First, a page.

Team Sky doctors tried to prevent Dr Richard Freeman, the British Cycling medical official who worked with Sir Bradley Wiggins, from administering a fourth dose of a TUE allergy drug.
According to David Walsh of the Sunday Times, the doctors changed the team’s access password to the TUE application website of the World Anti-Doping Agency, without telling Freeman.
Freeman wanted the new password three days before the Tour of Britain in 2013, but was refused it.
The Sunday Times claims sources have said up to 60 to 70 40mg vials of triamcinolone were bought by British Cycling in 2011. Each of Wiggins’s TUEs accounted for only one vial
Earlier we reported how Sir Dave Brailsford has said that he was among the staff members that Team Sky doctor Dr Richard Freeman treated with the corticosteroid Triamcinolone. The team has been attempting to explain why it and British Cycling stored what UK Anti-Doping has described as an “excessive amount” of the drug for one person.
The chief executive of UK Anti-Doping (Ukad), Nicole Sapstead, this week told MPs that from records relating to Triamcinolone seen by her organisation, more of the drug was ordered than was needed for the therapeutic use exemptions (TUEs) administered to Sir Bradley Wiggins.
While those TUEs were secured in accordance with UCI rules, Team Sky has come in for criticism as Triamcinolone has previously been used by drugs cheats.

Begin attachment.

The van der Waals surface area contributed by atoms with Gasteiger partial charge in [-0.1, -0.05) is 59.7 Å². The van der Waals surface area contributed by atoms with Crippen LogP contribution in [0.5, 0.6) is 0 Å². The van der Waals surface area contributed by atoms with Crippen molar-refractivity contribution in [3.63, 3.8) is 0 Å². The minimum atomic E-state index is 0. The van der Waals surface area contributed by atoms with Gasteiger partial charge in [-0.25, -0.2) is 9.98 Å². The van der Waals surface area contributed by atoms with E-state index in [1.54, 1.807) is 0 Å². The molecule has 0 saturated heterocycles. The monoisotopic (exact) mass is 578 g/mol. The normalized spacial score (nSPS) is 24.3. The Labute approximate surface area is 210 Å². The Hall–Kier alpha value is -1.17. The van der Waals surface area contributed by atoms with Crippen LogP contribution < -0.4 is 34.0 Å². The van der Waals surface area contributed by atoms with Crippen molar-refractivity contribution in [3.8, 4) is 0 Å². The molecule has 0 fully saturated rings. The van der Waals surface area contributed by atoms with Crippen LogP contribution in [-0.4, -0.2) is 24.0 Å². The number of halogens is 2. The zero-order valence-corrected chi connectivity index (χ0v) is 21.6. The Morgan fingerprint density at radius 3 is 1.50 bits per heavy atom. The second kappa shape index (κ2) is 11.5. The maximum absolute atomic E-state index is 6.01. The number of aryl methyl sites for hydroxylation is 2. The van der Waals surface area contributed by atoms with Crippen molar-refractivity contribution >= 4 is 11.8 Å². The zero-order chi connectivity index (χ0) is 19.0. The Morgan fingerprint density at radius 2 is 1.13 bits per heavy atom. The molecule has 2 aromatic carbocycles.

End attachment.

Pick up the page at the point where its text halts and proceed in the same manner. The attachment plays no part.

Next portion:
Dr Prentice Steffen, of the rival Cannondale-Drapac squad, said that he could recall using the drug only three times in a 10-year period.
“I think this has to be looked at with the greater context in view – the three suspicious TUEs that Brad Wiggins was granted just before the three Grand Tours. If they had more than one dose [available], within the context of what they gave Brad for his pollen allergy, I think it’s a bit flimsy.”
After an unpromising start, having to be bribed by her parents to learn to ride without stabilisers, Sarah became rather keener on cycling in her university years, and was eventually persuaded to upgrade to proper road cycling by the prospect of a shiny red Italian bike, which she promptly destroyed by trapping a pair of knickers in the rear derailleur. Sarah writes about about cycling every weekend on road.cc.